Andrew Davis on How His Minnesota Church is Becoming an Intercultural Community

The Rev. Andrew Davis is pastor of Union Presbyterian Church in Saint Peter, Minnesota. He’s pictured here during a Chapel service in the Presbyterian Center in Louisville, Kentucky. (Photo by Tammy Warren)

The Rev. Andrew Davis is pastor of Union Presbyterian Church in Saint Peter, Minnesota. The views expressed in this commentary are solely those of the author.

When I think of multicultural churches, I do not necessarily think of my own — I picture congregations that reflect many different races and ethnicities. Like most Presbyterian Church (U.S.A.) churches, Union Presbyterian Church of Saint Peter, Minnesota, is a predominantly white congregation. What does multicultural ministry mean for my rural Midwestern church community?

I believe it first entails shifting from a “Chosen People–Promised Land Model” (suggested by Steven T. Newcomb in “Pagans in the Promised Land: Decoding the Doctrine of Christian Discovery”) to a sense that being the church is about including everyone within God’s expansive covenant.

Union was founded by missionaries whose methods of evangelism were based on conversion techniques typical to the 19th century. The emphasis was on denying all aspects of one’s birth culture in order to convert to the traditions of Western European Christianity. Many of the Sioux understandably resisted such attempts at colonialism and conversion.

The Rev. Stephen Riggs, a founder of the church that would become Union, noted, “Preaching seems like pouring water upon a rock.” Subsequent military and governmental injustices culminated in the U.S.–Dakota War of 1862 and the removal of remaining Sioux peoples from their lands in south-central Minnesota.

I know this history because church members compiled a book about Union for its 150th anniversary. Telling the truth about our own history is an important first step in working for racial justice.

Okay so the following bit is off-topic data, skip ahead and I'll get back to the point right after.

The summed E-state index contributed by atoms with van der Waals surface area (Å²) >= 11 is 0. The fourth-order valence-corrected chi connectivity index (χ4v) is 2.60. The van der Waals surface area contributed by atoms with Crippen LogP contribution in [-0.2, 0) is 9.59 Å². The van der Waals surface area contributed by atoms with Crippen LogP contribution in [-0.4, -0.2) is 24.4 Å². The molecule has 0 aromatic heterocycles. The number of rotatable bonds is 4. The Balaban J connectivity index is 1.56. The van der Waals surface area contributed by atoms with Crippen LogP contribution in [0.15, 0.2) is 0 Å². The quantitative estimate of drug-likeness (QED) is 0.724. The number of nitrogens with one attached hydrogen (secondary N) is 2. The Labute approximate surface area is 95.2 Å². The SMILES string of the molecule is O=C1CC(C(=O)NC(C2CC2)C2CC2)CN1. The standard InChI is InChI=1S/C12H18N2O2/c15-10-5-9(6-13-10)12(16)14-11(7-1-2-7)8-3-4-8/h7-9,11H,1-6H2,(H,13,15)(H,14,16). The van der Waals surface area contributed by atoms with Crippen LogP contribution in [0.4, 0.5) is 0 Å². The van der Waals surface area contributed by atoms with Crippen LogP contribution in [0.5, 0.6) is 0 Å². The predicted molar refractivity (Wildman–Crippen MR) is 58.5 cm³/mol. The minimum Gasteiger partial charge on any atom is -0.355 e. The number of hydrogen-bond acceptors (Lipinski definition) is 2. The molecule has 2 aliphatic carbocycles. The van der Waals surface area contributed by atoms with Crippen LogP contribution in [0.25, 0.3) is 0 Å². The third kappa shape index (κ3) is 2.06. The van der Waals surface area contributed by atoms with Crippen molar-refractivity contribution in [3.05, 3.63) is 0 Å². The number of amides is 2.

Union became a mostly white church in a mostly white city because of this unjust theology of domination. Truly, it is by the grace of God that we have been moved to a new paradigm for ministry.

Today, Saint Peter is becoming more diverse. Thanks to good wages and a low cost of living, refugees from Somalia are choosing to make this land their home. These Somalis are Muslim; they worship in a small mosque in town. It would be “like pouring water upon a rock” a second time to try to convert them to Christianity. Instead of a theology of domination, Christians in Saint Peter are embracing a theology of what I call “expansive covenant.”

In the Hebrew scriptures, covenants delineate the neighborly duties and responsibilities of people to each other and to God. Biblical laws set forth how God should be worshiped and how God’s people should treat one another.

However, peoples outside the covenant (such as Samaritans) were not given the same neighborly designation. Shockingly for the Jews, Jesus taught that the essential terms of the Jewish covenant could be fulfilled by non-Jews.

In the parable of the good Samaritan and in the story about the Samaritan whose leprosy was cured, Jesus provided examples of Gentiles who loved God and who loved their neighbor as themselves, thus fulfilling the greatest commandments of the Jewish covenant.

In Jesus’s teachings and through the movement of the Holy Spirit, Gentiles were graced with the benefits of the covenantal relationship with God and neighbor, even though they worshiped God in their own different ways. Likewise, Christians can recognize the Muslims who recently moved to Saint Peter as being in a covenantal relationship with God, even as they worship and think about God in distinct ways. We are obliged to love with the same love that God offers us in Jesus Christ. Love, not domination, is at the center of a multicultural theology of expansive covenant.

Another aspect of covenantal theology is that it concerns public goods. In ancient Israel, the terms of the covenant described the ordering of public life and property. For example, in Deuteronomy 19:14, the law prohibits the movement of a neighbor’s property boundary. Although our modern and secular democracy is radically different than the theocratic monarchy of ancient Israel, we can still use covenantal theology’s concerns for public order to the good of our communities.

In a secular democracy, public goods are available to all, regardless of religious affiliation. As Christians operating within a secular democracy, though, we recognize the value of religion, and we can work to ensure that the public order protects the right to religious assembly for all.

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Source: Presbyterian Mission